Your home’s plumbing probably isn’t something you think about on a day-to-day basis; however, when plumbing problems do occur, they can put a serious, unforeseen dent in your wallet. It’s surprisingly easy to abuse certain fixtures, such as garbage disposals, in and around your home, and doing so can lead to costly - and necessary - repairs.
A large majority of common home plumbing issues can be avoided with preventative care and better cleaning practices. The health of you home plumbing system depends on how much you know about best care practices, common problem causes and the right steps you should take to resolve those problems.
In this blog, we break down several of the most common home plumbing problems, as well as steps you can take to resolve them in a pinch and avoid them moving forward.
1.) Dripping/Leaking Faucets
Dripping faucets - and by extent, dripping shower heads - are easily some of the most common home plumbing problems people deal with every day across the United States. While a dripping faucet might seem like a minor problem, at a glance, it can actually end up costing you more than you suspect in terms of wasted water. After running toilets, leaking faucets waste the most water of any indoor plumbing problem; one leaking faucet can waste hundreds of gallons of water in single year.
What you should do: Most of the time, a dripping faucet is the result of aging faucet washers (the O-rings within faucet cylinders that create an airtight seal when water is flowing). Over time, these silicone or rubber rings start to give way, and water eventually begins to trickle through. Fortunately, it’s relatively simple to fix a leaking faucet, given that you’ve got the right tools for the job. If not, or if you’re uncomfortable dismantling your faucet, contacting a plumber for a quick fix is another option.
2.) Leaking or Faulty Water Heaters
Water heater trouble is more than just a frustrating home plumbing problem (no hot water in the middle of winter can make for some miserable showers), it can mean big trouble on your wallet. However, if your heater unit is starting to develop performance issues, or fail completely, it’s probably time to upgrade to a new unit. If your water heater is leaking, it’s most likely due to rusting and deterioration within the storage tank.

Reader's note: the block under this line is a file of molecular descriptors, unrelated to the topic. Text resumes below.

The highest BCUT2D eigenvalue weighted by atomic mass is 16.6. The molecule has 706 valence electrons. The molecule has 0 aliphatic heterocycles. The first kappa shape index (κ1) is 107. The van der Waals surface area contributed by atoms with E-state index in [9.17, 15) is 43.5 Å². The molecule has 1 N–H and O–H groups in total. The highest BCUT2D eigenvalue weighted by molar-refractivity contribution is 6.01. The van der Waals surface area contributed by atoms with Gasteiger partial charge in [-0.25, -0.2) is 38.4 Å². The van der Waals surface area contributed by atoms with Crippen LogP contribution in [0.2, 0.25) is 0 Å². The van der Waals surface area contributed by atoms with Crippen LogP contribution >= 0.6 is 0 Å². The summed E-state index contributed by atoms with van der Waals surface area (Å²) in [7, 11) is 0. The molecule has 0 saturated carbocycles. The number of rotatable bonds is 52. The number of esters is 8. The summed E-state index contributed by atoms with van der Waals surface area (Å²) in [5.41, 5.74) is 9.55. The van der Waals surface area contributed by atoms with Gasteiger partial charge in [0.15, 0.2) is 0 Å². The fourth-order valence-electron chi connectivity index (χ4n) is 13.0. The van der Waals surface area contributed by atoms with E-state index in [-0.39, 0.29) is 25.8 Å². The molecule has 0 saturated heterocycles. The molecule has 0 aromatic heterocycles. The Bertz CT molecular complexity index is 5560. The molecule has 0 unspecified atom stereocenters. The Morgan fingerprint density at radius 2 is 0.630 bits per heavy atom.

What you should do: there’s no easy fix for water heaters damaged by rust. In these cases, you’re going to have to replace your unit, and replace it fast. At this stage, we recommend freeing up your budget and purchasing a tankless water heater, which both heats water much more efficiently than a traditional model and can reduce overall your water consumption.
3.) Running Toilets
Running toilets are more than just annoying, they also waste hundreds of gallons of water - conservatively - in a single month. A dripping, slow leak can waste well over 400 gallons in a given month. Larger leaks can waste thousands in that some time span, having drastic implications on your regular water bill.
What you should do: As it turns out, the most costly home plumbing problem is also one of the easiest to resolve. Leaking toilets are typically caused by one thing: trouble with the toilet’s flapper valve, whether it’s deterioration or a misadjusted chain. These valves create an airtight seal between the tank and the toilet bowl below. When valves being to give way, water trickles through in ever increasing quantities.
While flapper valves can be picked up at your local home improvement store for next to nothing (Home Depot lists several flappers below $6 a pop), the trouble is realizing the problem exists at all. A leaking toilet can fly the radar for weeks, resulting in sudden and unexpected water bill spikes. To test your toilet for leaks, put a few drops of food coloring or dye in the tank, wait 15-20 minutes and inspect the bowl. If there’s coloring in the bowl, you’ve got a leak. To more severe the leak, the more coloring will be in the bowl.